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Winters Come and Gone

Since graduating from Berklee College of Music in 1992, Gillian Welch and her music partner, David Rawlings, have written many masterful songs.  Their songs combine lyrics that seem as old as the Appalachian Mountains with sparse guitar chords and unique harmonies that are soul-stirring.  Winter’s Come and Gone, recorded in 1998, is one of those lonesome ballads.


Oh little red bird,  Come to my window sill
Been so lonesome,  Shaking that morning chill

Oh little red bird  Open your mouth and say
Been so lonesome  Just about flown away

So long now I’ve been out   In the rain and snow
But winter’s come and gone,   A little bird told me so


The Rio Grande Valley of Texas is proclaimed as a world class birding destination.  As February comes to a close in the RGV, spring makes an appearance and the migrations of birds become apparent.  Birds whose songs have graced the poorest colonias over the winter begin their move north.  Birds who have spent winter down in South or Central America are also moving northward, much like the human immigrants seeking to cross the border into south Texas.

Our MDS McAllen project is experiencing it’s own version of migration.  The weekly volunteers from Kansas have finished up their term in the RGV and are returning home.  Six of our long term volunteers from Michigan, Ohio, Pennsylvania and Illinois have finished their month of service and are headed north.  New volunteers will come to take their places, but the impact of the past month’s work will endure.

We held the dedication of our third house on Tuesday in the Indian Hills colonia.  Senor Benito and his family were all smiles as we celebrated the work done by MDS volunteers and the support given by the community.  The crews working on this house were used to seeing the older son getting off the school bus every afternoon.  His energy and joyous smile were a treat for the volunteers to see each day.  To take part in this dedication milestone was beyond a treat. It was more like hearts being filled with emotion.  The final crew leader on the house, Jason, presented the Bible and scripture card game to the family.  Senor Benito repaid Jason’s efforts with a hearty hug of thanks.

House #6, for Ms. Deysi and her 4 children, is being built nearby.  Work there, led by crew leader Jay, consisted of interior electrical and plumbing rough-in and exterior siding installation. Over the weeks our younger volunteers have been very energetic, but the more mature Kansas group this week did not lack in abilities and attitudes that resulted in good progress on this house.  The exterior is ready for painting and the interior will soon be ready to hang and finish drywall.  The new crew leader will find a house in good shape to be completed over our final five weeks.

Likewise, on house #4, there was significant progress made and important milestones reached under the lead of Jonah.  The interior walls and ceiling of the house are fully painted and the vinyl flooring is installed.  The interior trim was painted in advance of being installed.  The HVAC mini-split unit was installed on Thursday by the local contractor.  That progress places this house squarely on the path toward dedication in about two weeks.  A new crew leader will complete those tasks.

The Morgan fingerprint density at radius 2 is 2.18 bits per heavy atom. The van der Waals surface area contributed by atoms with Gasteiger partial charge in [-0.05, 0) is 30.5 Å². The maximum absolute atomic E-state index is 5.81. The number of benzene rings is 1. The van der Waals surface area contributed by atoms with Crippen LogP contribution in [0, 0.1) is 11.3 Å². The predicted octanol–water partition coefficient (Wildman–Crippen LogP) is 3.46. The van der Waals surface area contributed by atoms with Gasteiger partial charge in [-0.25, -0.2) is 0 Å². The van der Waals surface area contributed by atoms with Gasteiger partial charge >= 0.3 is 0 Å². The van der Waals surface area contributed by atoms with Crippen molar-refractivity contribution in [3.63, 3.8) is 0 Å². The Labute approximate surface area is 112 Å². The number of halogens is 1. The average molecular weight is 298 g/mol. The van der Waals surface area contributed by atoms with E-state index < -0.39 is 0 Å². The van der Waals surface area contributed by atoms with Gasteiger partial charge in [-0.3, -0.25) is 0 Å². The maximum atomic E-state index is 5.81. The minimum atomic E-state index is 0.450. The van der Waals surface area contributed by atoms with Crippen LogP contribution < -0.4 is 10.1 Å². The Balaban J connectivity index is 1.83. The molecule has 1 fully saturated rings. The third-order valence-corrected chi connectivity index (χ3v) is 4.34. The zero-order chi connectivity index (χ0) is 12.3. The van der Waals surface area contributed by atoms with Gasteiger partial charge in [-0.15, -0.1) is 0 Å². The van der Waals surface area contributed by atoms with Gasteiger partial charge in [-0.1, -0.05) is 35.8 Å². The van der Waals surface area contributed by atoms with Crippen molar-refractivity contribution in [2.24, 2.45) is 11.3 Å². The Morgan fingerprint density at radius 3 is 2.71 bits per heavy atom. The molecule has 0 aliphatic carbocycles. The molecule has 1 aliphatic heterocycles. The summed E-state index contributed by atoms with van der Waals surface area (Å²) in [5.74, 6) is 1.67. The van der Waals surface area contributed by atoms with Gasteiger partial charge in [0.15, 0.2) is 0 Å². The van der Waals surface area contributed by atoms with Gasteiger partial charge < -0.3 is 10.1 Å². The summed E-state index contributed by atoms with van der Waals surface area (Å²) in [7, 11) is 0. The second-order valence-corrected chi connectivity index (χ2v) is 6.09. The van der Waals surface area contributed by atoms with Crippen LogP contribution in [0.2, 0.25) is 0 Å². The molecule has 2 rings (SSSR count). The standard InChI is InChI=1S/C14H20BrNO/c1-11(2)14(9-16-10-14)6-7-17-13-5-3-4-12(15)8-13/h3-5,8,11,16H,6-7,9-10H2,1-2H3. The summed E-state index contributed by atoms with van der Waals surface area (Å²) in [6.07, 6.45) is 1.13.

The orange house #5 continued to be a beacon of hope in the colonia near Edinburg.  With leadership by Keith, the drywall mudding and finishing was completed with very little need of touch-up.  That result was made possible by the skills of several of the weekly volunteers.  By the end of the week, priming and painting of the interior was basically completed.   This is another house ready for a new crew leader to take through the finishing stages.

In addition to these new-built houses, MDS volunteers completed a new roof erected over the existing concrete block walls of another house.  Long time MDS volunteer, Dennis, came by and donated a day of work.  His expertise ensured the complex angles and bevels needed for a stick-built hip roof were done correctly.  I had expected the job to take all week, but Jason led the crew to finish by the end of Thursday ahead of Friday’s winter rain.

None of the progress of the past four weeks could have been done without the efforts of two departing long term volunteers. Bob, who has been a dedicated crew leader for many years, served as Construction Supervisor for the first time.  He covered a lot of miles during those four weeks.  He brought needed supplies and provided guidance, coaching and encouragement to the crew leaders and weekly volunteers at each of the jobsites.  Dorothy, serving as head cook, provided the fuel for the volunteers to accomplish the work.  Her work on the meals, along with Marilyn, provided much appreciated starts and finishes for each work day.

As we say “Adios” to these co-workers, we four remaining volunteers look forward to new arrivals, much like bird watchers look forward to the arrival of new species of birds as they pass through the RGV.


Heading into the final five weeks of the MDS McAllen project for this season,
Don, Marilyn, Reuben and Carl

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